Secretory component production by human bronchial epithelial cells is upregulated by interferon gamma.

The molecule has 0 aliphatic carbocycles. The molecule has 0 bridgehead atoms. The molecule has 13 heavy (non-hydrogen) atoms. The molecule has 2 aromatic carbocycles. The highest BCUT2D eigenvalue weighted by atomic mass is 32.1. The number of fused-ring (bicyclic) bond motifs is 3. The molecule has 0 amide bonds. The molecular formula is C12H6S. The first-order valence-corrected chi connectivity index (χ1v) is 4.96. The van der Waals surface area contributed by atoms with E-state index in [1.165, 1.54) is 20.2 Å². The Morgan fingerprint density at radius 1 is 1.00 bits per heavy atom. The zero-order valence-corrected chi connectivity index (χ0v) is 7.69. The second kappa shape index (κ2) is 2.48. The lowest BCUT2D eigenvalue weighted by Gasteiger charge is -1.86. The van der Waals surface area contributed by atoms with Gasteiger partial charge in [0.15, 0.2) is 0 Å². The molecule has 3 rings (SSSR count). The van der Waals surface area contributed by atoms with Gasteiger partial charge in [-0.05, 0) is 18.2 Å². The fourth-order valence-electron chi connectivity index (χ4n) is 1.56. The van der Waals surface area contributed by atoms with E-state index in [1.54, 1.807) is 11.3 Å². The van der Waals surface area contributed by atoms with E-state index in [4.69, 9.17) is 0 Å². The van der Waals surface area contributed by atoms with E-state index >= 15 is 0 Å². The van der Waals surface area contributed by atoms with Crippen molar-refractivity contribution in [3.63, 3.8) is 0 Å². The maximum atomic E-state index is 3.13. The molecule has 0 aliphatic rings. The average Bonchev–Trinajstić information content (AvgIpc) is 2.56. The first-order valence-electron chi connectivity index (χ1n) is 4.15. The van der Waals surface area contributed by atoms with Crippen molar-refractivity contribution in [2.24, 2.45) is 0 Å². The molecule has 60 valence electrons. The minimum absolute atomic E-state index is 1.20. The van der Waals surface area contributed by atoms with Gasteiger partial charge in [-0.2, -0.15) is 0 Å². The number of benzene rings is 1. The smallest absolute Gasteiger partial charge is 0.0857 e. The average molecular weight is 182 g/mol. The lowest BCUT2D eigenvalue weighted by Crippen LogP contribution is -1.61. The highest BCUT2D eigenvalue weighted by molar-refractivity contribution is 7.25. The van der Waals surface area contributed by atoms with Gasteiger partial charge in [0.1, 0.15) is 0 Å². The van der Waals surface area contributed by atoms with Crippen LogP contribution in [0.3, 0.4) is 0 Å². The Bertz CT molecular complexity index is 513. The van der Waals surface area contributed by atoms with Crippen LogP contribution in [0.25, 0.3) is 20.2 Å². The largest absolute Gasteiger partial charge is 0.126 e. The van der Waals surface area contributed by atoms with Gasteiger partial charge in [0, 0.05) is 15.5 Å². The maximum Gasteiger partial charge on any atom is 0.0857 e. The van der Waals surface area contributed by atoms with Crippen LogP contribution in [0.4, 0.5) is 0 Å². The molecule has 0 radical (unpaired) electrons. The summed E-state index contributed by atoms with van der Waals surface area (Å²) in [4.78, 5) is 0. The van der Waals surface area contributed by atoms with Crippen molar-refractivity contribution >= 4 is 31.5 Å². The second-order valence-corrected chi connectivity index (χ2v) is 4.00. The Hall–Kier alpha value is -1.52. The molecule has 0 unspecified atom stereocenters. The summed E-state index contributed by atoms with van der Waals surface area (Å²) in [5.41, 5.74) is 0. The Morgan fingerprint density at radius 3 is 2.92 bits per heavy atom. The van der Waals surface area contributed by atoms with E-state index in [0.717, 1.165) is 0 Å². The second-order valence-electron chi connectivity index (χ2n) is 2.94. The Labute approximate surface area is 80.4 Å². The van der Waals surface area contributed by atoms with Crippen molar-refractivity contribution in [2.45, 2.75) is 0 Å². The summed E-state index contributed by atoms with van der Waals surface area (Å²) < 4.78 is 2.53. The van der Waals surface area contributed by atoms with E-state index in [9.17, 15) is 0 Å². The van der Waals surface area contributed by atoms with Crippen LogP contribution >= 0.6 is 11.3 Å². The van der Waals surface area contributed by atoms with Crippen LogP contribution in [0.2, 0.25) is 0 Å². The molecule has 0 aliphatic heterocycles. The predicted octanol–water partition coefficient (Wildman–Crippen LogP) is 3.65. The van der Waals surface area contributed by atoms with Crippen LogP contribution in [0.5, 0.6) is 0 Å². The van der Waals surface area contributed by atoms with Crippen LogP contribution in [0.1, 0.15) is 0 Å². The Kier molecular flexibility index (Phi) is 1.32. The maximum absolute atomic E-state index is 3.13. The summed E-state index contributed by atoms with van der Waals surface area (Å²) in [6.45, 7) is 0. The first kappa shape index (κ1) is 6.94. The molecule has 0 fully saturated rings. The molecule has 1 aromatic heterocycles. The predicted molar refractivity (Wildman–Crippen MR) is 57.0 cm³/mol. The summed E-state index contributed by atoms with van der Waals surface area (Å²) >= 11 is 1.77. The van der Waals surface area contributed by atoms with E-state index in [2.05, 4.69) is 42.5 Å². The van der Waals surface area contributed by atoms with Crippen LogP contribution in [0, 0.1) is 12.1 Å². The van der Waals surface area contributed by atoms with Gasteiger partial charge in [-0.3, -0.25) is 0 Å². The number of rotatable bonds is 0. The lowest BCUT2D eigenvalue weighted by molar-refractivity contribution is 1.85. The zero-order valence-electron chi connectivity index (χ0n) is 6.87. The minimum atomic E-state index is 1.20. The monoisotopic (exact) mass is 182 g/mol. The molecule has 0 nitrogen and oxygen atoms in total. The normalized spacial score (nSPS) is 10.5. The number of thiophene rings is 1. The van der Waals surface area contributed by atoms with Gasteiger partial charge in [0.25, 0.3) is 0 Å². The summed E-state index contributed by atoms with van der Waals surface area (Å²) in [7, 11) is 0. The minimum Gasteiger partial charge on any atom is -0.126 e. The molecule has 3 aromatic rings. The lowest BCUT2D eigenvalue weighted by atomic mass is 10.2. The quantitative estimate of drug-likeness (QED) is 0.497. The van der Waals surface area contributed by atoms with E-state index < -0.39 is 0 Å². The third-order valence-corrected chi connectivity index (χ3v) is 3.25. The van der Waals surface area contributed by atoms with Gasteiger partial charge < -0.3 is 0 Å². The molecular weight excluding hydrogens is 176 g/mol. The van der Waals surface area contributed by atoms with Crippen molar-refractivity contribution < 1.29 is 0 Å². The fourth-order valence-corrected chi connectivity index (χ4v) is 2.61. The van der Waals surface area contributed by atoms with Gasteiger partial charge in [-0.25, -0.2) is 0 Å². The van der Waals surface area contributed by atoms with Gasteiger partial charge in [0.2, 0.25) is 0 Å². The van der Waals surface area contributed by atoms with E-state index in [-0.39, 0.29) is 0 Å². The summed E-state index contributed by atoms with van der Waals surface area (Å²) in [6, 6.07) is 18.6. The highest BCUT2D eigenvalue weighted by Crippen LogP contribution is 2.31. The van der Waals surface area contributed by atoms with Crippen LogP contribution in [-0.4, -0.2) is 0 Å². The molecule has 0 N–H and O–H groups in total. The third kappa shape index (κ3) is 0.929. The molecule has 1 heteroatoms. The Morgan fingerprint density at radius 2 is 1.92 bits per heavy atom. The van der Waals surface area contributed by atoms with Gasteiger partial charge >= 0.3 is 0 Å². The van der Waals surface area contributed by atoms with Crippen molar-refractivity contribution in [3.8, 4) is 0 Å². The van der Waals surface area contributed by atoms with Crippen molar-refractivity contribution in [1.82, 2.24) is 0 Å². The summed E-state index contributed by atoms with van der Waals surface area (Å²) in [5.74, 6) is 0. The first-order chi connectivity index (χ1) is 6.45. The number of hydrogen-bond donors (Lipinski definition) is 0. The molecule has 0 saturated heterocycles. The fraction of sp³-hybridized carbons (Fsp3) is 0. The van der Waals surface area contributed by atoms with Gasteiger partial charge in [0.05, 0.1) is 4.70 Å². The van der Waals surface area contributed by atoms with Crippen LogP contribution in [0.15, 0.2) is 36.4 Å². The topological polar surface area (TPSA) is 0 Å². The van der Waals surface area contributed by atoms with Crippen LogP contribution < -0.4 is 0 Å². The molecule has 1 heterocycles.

Secretory immunoglobulin A (S-IgA) participates in the first noninflammatory line of defence of the respiratory tract. S-IgA consists of dimeric IgA (dIgA) produced by plasma cells and secretory component (SC) produced by epithelial cells. This study compared SC production by primary cultures of human bronchial epithelial cells (HBEC) and by respiratory epithelial cell lines. Among the cell lines, A549 did not produce detectable SC, 16HBE produced very low levels of SC, while CALU-3 produced significant levels of SC. HBEC produced SC in nonpolarized and polarized primary cultures, where it was secreted apically. Polarized HBEC transcytosed radiolabelled and cold dIgA, resulting in the presence of S-IgA in their apical media. SC production and IgA transcytosis by polarized HBEC were upregulated by interferon-gamma (IFN-gamma) after 48 h. By reverse transcription-polymerase chain reaction, no SC messenger ribonucleic acid (mRNA) was detected in A549 and 16HBE, while SC mRNA in CALU-3 was comparable to that of HBEC incubated for 48 h with IFN-gamma. By immunocytochemistry, HBEC expressed SC immunostaining and its intensity increased after 48 h with IFN-gamma. It is concluded that human bronchial epithelial cells produce secretory component and transcytose dimeric immunoglobulin A in vitro. These processes were apically polarized and upregulated by interferon-gamma. Among the cell lines studied, only CALU-3 expressed secretory component-messenger ribonucleic acid and produced detectable secretory component.